It’s a pity that you are not allowed to take your cameras and cell phones inside the Patal Bhuvaneshwar cave thanks to some stupid and greedy priest who stole a priceless idol some years ago. It would have been a great experience to capture the inside of the cave in my camera but that was not supposed to happen.

The incredible beauty of Gangolihat

And in the middle of this, what you won’t miss is the incredible beauty of the place. There are snow clad Himalayas all around. If you have time visit nearby places, you can even have a look at the Nanda Devi – the 7,816 m second highest mountain in India, something I wanted to but could not find time to visit.

The rich traditions and folklore of Gangolihat

There are plenty of things that you as a regular tourist may miss out in Gangolihat but since this is the native place of my in-laws, I had that privilege, well almost. Every family/clan here has its own traditions and way of life, e.g. they have a family deity which is revered highly and is only worshiped by the family members. I being the son-in-law could not be part of the worship and my wife on account of being married has also lost that privilege now.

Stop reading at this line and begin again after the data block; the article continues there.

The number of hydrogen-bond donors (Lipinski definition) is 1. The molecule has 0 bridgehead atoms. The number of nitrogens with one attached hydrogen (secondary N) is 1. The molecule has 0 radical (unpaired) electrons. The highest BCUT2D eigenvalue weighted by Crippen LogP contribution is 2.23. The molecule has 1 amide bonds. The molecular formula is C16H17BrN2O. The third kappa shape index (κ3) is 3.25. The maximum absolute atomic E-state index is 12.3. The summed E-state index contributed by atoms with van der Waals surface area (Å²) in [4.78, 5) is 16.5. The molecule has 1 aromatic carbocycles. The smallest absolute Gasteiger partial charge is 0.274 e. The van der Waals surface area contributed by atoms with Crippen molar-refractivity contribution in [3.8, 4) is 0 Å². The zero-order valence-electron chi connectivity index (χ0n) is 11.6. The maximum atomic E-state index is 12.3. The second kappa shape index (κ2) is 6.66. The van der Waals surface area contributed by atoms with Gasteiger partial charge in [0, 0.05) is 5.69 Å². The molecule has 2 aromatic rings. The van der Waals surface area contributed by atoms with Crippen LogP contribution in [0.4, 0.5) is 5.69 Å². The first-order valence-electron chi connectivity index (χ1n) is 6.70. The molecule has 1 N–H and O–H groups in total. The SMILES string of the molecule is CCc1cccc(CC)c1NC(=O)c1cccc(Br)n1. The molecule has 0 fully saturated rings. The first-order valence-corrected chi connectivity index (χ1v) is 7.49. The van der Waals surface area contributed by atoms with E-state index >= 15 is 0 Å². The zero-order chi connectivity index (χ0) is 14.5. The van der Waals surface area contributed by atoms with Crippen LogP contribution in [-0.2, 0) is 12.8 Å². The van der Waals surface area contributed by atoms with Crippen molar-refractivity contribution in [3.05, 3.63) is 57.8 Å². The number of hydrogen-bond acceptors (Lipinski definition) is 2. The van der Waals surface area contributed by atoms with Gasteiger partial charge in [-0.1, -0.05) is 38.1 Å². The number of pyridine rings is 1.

Moreover, you may not get to see the fruit orchards from close range if you are a regular tourist. I got the chance to see one owned by one of our relatives in Gangolihat and it was an experience in itself to pluck the oranges from the tree and relish them there and then. The taste of those juicy oranges was just splendid.

And if you are the luckiest of them all

The best part of the trip, the rarest for sure, was kept for the last. As we reached Almora on our way back from Gangolihat, a wild leopard was waiting for us to make our trip as extraordinary as it could have got. We took a 2 min halt at about 6:50pm to click the pictures of the Almora town and got out of the car. While we did so we didn’t know there was a leopard within 10-15 meter of the spot we were standing at.